Premiere Pro to DaVinci Resolve Workflow for colour grading

New Here ,
Mar 23, 2022 Mar 23, 2022

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Hello all! 

 

I am looking to be a bit more specific with colour grading and therefore would like to learn DaVinci but still do all my editing in Premiere. 

 

I know that when exporting from Premiere, I have to make export the video as a "clean out" (no effects, etc). Upon doing my research I hear that the best, least complicated workflow between premiere and davinci would be to take transcoded footage back to it's camera original and then export it in it's highest resolution from Premiere Pro and then bring it into DaVinci.  

 

I shoot on the Sony A7III so my footage is only 8-bit but most of the time, I shoot via my Ninja V. 

The record settings on my Ninja V are as follows: 

- Codec: DNxHD 

- Compression: 145 

 

On my Sony I typically shoot in HLG 2 or HLG 3 picture profile. The footage from my Ninja V does take a lot of space (on average 1-3 GB for a clip). All the files come in .MOV format. 

 

Before editing in Premiere, I proxy my files to make editing a bit smoother. 

 

This question may be a little dumb, but is there a significant difference between transcoding and creating proxy? Are they the same thing but just different terms essentially? Is one way better than the other? The way I create my proxies is before importing my files I select the ingest setting and then once imported, Adobe Media Encoder automatically opens up and starts the process of creating proxies. 

 

So when it's said to "take transcoded footage and connect it back to camera original" I would, with my current workflow, just turn the proxy toggle off and then export? Additionally, it was recommended that if shooting on A7III or any 8-bit camera to then export it to PRO RES REGULAR (no need for 4444 or HQ for 8 bit) 

 

I am looking to understand the technicalities of these work flows a bit better, as sometimes I find understanding all these different codecs, colour profiles, bit rates, etc. and their relationship to one another a little confusing or just a lot of information to take in. Any advice is welcome or any direction to some great and proper resources to learn more for dummies like me would also be great! 

 

Thank you so much

 

 

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Adobe Community Professional ,
Mar 23, 2022 Mar 23, 2022

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The "old standard" process for taking a timeline from an NLE into Resolve (or Baselight/whatever grading app) is to export the work of the sequence in either an XML file or EDL file. You import that file into Resolve, import the original media clips, and use the XML/EDL to 'conform' the media to the timeline as 'cut' in the NLE.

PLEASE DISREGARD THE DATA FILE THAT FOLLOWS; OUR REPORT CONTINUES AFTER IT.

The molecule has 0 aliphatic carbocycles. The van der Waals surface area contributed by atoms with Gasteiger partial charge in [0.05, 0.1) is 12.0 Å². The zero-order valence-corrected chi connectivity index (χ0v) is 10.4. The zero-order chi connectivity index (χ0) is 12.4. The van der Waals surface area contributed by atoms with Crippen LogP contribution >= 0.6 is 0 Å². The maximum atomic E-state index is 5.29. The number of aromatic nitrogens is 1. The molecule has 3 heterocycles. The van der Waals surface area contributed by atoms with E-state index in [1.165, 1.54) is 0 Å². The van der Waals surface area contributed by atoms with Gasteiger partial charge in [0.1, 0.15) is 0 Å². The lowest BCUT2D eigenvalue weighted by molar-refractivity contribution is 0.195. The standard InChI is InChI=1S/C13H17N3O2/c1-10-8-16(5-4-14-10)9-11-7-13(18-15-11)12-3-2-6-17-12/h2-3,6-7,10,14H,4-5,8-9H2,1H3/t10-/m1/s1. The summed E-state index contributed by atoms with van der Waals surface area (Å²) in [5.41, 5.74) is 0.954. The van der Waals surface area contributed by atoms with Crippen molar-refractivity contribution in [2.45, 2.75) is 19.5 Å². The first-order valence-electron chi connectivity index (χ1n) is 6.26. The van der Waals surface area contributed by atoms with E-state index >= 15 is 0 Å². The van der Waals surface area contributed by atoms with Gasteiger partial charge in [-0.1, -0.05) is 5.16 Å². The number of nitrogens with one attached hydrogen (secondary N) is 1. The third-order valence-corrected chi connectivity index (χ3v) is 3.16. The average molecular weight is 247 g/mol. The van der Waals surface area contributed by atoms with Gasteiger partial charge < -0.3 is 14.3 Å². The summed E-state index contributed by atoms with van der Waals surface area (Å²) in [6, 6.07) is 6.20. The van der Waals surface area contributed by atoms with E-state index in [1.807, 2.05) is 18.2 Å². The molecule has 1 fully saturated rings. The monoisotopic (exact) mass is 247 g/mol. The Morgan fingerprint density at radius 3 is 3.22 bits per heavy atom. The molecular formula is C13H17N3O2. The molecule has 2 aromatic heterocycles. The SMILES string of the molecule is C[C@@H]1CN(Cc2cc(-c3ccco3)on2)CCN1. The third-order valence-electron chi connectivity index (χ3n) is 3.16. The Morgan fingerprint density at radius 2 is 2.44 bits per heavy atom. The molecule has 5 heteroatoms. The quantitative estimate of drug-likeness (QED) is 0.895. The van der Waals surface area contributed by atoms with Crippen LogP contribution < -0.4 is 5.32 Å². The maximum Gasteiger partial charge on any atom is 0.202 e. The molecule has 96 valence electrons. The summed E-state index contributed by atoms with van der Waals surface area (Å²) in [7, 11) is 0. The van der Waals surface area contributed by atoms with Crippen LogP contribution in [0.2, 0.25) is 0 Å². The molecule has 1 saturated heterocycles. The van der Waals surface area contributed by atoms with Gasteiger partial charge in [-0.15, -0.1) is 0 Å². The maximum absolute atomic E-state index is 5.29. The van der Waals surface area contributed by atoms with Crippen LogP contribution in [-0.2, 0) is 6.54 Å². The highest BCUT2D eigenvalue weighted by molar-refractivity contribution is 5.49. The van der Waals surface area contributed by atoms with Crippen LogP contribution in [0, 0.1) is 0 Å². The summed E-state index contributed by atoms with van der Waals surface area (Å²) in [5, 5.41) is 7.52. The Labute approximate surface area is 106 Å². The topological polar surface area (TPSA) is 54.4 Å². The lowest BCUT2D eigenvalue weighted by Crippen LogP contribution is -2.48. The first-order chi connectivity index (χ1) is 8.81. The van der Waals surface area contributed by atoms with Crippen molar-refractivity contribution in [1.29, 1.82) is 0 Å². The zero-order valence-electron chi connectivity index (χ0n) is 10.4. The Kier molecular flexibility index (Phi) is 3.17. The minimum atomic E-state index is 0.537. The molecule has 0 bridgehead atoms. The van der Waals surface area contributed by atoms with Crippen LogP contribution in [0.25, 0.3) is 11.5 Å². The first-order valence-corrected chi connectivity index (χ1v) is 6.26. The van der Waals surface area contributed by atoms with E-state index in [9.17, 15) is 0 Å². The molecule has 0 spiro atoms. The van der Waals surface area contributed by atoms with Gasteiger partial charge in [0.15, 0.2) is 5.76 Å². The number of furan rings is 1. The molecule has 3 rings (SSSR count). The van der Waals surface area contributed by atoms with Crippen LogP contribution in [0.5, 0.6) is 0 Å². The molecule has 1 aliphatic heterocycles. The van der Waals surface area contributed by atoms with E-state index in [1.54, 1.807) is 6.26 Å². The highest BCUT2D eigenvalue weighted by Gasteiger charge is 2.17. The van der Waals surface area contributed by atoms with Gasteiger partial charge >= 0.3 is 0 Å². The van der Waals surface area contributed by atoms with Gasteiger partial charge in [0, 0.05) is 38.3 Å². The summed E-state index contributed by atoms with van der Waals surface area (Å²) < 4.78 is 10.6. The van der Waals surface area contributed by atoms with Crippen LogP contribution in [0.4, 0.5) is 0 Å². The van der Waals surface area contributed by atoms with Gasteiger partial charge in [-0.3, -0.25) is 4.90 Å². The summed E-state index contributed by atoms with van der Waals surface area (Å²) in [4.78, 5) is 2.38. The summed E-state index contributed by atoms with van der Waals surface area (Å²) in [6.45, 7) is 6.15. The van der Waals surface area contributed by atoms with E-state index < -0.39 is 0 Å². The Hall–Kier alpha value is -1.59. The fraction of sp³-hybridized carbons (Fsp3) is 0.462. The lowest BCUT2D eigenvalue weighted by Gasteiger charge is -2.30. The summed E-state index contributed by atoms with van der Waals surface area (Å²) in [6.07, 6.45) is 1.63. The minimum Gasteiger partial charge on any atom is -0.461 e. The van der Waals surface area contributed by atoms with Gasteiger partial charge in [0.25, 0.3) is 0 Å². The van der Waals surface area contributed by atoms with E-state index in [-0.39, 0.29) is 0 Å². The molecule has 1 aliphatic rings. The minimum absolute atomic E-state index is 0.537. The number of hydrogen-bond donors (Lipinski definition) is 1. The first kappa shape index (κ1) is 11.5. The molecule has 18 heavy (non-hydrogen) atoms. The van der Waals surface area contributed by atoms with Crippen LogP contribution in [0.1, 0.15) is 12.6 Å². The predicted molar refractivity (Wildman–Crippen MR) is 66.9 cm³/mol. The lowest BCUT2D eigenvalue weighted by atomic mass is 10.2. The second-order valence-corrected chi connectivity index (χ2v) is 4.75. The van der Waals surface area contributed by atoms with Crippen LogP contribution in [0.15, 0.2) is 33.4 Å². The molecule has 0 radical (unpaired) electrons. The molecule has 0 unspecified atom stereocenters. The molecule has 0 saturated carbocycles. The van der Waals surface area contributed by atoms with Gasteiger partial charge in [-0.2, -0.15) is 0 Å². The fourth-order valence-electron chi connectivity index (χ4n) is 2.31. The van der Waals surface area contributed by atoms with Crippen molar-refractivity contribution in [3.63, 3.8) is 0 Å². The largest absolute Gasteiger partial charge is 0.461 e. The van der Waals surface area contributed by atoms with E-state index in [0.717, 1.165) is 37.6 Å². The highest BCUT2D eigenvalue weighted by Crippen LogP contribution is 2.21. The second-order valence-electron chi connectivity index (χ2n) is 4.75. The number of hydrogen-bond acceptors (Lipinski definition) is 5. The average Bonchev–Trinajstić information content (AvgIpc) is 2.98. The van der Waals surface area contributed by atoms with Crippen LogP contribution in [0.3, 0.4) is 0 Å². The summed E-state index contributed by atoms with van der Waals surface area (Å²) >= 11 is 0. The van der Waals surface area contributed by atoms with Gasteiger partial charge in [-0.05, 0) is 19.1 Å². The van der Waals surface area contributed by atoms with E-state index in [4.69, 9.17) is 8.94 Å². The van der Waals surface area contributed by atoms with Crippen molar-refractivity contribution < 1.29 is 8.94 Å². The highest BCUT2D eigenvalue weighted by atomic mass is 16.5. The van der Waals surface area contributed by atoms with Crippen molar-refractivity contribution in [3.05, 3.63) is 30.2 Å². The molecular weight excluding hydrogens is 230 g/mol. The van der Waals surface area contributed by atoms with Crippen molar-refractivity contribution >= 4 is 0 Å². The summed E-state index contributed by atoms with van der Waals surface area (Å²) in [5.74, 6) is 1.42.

There are things that are an issue with this such as time-ramps of course. And it's normally considered better to use "Set to ... " rather than "scale to" for sizing preferences.

 

Also, most colorists want a  low-res export of the sequence from Premiere in probably H.264, something they would put on V2 and with the main program on V1, can easily check to make sure that all cuts are correct, the bits of clips are correctly chosen, scaling is proper, all of that. Because there typically is some futzing to get everything conformed properly.

 

This process has the advantage of working from the original clips, but the disadvantage of a potential amount of futzing. Working on your own project should eliminate the potential for mis-communications between editor and colorist ... 😉

 

You can instead do an export from the NLE of media to use in the grading app. It's best to do this without any transitions applied, so all clips have full 'cuts' at the beginning/end of the cut. And of course in a high-Q format like DNxHD/R or ProRes.

 

Then in the grading app, they run a scene-detect 'cut' process to give cuts on the timline where the clips change. You check those, adjust as necessary, and do the grading to that media.

 

Both can work.

 

Neil

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Adobe Community Professional ,
Mar 23, 2022 Mar 23, 2022

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To answer one of your questions: Creating proxies means creating copies that are easier on your computer then the originals (example: you can make ProRes Proxy copies of RAW footage). You will always need the origial footage for the final export.

 

Transcoding to a DI (Digital Intermediate) means that you create copies that have a predictable behaviour on your system/workflow while keeping as much quality as possible. The DI becomes your source, the orignal file only serves as backup. (Example you can make ProRes (regular) copies of both h.264 footage and h.265 footage and ProRes HQ of RAW footage). Some broadcasters transcode everything to AVC-Intra100.

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Adobe Community Professional ,
Mar 23, 2022 Mar 23, 2022

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To add to Joost's comments, when you make DI files (or also proxies) that are larger on disc than the originals, you can also delete those when done if you have kept the originals. As they can always be recreated later if necessary to rework the project.

 

Neil

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